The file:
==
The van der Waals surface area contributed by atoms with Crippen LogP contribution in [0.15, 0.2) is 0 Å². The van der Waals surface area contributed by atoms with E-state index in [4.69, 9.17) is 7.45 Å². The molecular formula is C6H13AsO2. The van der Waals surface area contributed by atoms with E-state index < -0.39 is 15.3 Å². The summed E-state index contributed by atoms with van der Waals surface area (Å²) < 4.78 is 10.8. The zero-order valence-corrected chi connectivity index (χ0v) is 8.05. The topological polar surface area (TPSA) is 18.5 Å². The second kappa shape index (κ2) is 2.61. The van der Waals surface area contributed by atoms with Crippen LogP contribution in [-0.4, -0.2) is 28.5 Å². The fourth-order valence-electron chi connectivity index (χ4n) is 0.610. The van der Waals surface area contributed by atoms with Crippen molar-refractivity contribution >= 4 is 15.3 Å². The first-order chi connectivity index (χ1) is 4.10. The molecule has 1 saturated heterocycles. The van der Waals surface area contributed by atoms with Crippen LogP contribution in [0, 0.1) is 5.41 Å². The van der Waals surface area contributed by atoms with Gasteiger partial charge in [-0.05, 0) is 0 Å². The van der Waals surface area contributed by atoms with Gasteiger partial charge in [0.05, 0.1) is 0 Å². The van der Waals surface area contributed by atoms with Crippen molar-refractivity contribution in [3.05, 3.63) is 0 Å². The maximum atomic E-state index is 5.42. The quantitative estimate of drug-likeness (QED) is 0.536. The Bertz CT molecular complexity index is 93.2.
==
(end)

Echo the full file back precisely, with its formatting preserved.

The van der Waals surface area contributed by atoms with Crippen LogP contribution in [0.15, 0.2) is 0 Å². The van der Waals surface area contributed by atoms with E-state index in [4.69, 9.17) is 7.45 Å². The molecular formula is C6H13AsO2. The van der Waals surface area contributed by atoms with E-state index < -0.39 is 15.3 Å². The summed E-state index contributed by atoms with van der Waals surface area (Å²) < 4.78 is 10.8. The zero-order valence-corrected chi connectivity index (χ0v) is 8.05. The topological polar surface area (TPSA) is 18.5 Å². The second kappa shape index (κ2) is 2.61. The van der Waals surface area contributed by atoms with Crippen LogP contribution in [-0.4, -0.2) is 28.5 Å². The fourth-order valence-electron chi connectivity index (χ4n) is 0.610. The van der Waals surface area contributed by atoms with Crippen molar-refractivity contribution >= 4 is 15.3 Å². The first-order chi connectivity index (χ1) is 4.10. The molecule has 1 saturated heterocycles. The van der Waals surface area contributed by atoms with Crippen LogP contribution in [0, 0.1) is 5.41 Å². The van der Waals surface area contributed by atoms with Gasteiger partial charge in [-0.05, 0) is 0 Å². The van der Waals surface area contributed by atoms with Gasteiger partial charge in [0.05, 0.1) is 0 Å². The van der Waals surface area contributed by atoms with Crippen molar-refractivity contribution in [3.05, 3.63) is 0 Å². The maximum atomic E-state index is 5.42. The quantitative estimate of drug-likeness (QED) is 0.536. The Bertz CT molecular complexity index is 93.2.